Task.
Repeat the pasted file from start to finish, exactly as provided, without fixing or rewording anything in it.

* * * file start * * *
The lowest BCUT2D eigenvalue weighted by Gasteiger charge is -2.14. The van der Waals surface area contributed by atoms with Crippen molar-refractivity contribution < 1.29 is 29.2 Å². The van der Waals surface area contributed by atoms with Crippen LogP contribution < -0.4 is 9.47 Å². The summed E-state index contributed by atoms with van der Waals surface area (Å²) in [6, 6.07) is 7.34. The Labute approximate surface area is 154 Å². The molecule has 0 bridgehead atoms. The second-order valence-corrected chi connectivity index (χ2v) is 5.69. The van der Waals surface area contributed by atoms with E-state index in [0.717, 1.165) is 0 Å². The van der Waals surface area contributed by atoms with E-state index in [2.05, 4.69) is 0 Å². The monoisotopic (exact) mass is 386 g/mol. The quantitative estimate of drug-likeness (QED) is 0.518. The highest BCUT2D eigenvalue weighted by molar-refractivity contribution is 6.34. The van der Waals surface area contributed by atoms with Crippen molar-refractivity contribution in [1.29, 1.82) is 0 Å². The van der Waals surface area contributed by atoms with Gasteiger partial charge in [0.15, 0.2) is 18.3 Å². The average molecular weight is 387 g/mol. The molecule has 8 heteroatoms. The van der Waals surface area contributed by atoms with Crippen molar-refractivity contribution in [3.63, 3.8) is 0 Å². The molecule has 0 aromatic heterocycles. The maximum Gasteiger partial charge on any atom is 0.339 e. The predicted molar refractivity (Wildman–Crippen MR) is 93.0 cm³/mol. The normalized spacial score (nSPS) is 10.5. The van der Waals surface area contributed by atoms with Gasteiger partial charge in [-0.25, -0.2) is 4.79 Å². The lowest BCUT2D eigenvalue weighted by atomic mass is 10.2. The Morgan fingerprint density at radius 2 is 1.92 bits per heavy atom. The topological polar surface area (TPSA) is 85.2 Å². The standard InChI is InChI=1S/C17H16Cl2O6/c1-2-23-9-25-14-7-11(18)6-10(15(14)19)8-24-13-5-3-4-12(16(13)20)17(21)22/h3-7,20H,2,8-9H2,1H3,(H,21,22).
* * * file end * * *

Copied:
The lowest BCUT2D eigenvalue weighted by Gasteiger charge is -2.14. The van der Waals surface area contributed by atoms with Crippen molar-refractivity contribution < 1.29 is 29.2 Å². The van der Waals surface area contributed by atoms with Crippen LogP contribution < -0.4 is 9.47 Å². The summed E-state index contributed by atoms with van der Waals surface area (Å²) in [6, 6.07) is 7.34. The Labute approximate surface area is 154 Å². The molecule has 0 bridgehead atoms. The second-order valence-corrected chi connectivity index (χ2v) is 5.69. The van der Waals surface area contributed by atoms with E-state index in [0.717, 1.165) is 0 Å². The van der Waals surface area contributed by atoms with E-state index in [2.05, 4.69) is 0 Å². The monoisotopic (exact) mass is 386 g/mol. The quantitative estimate of drug-likeness (QED) is 0.518. The highest BCUT2D eigenvalue weighted by molar-refractivity contribution is 6.34. The van der Waals surface area contributed by atoms with Crippen molar-refractivity contribution in [1.29, 1.82) is 0 Å². The van der Waals surface area contributed by atoms with Gasteiger partial charge in [0.15, 0.2) is 18.3 Å². The average molecular weight is 387 g/mol. The molecule has 8 heteroatoms. The van der Waals surface area contributed by atoms with Crippen molar-refractivity contribution in [3.63, 3.8) is 0 Å². The molecule has 0 aromatic heterocycles. The maximum Gasteiger partial charge on any atom is 0.339 e. The predicted molar refractivity (Wildman–Crippen MR) is 93.0 cm³/mol. The normalized spacial score (nSPS) is 10.5. The van der Waals surface area contributed by atoms with Gasteiger partial charge in [-0.25, -0.2) is 4.79 Å². The lowest BCUT2D eigenvalue weighted by atomic mass is 10.2. The Morgan fingerprint density at radius 2 is 1.92 bits per heavy atom. The topological polar surface area (TPSA) is 85.2 Å². The standard InChI is InChI=1S/C17H16Cl2O6/c1-2-23-9-25-14-7-11(18)6-10(15(14)19)8-24-13-5-3-4-12(16(13)20)17(21)22/h3-7,20H,2,8-9H2,1H3,(H,21,22).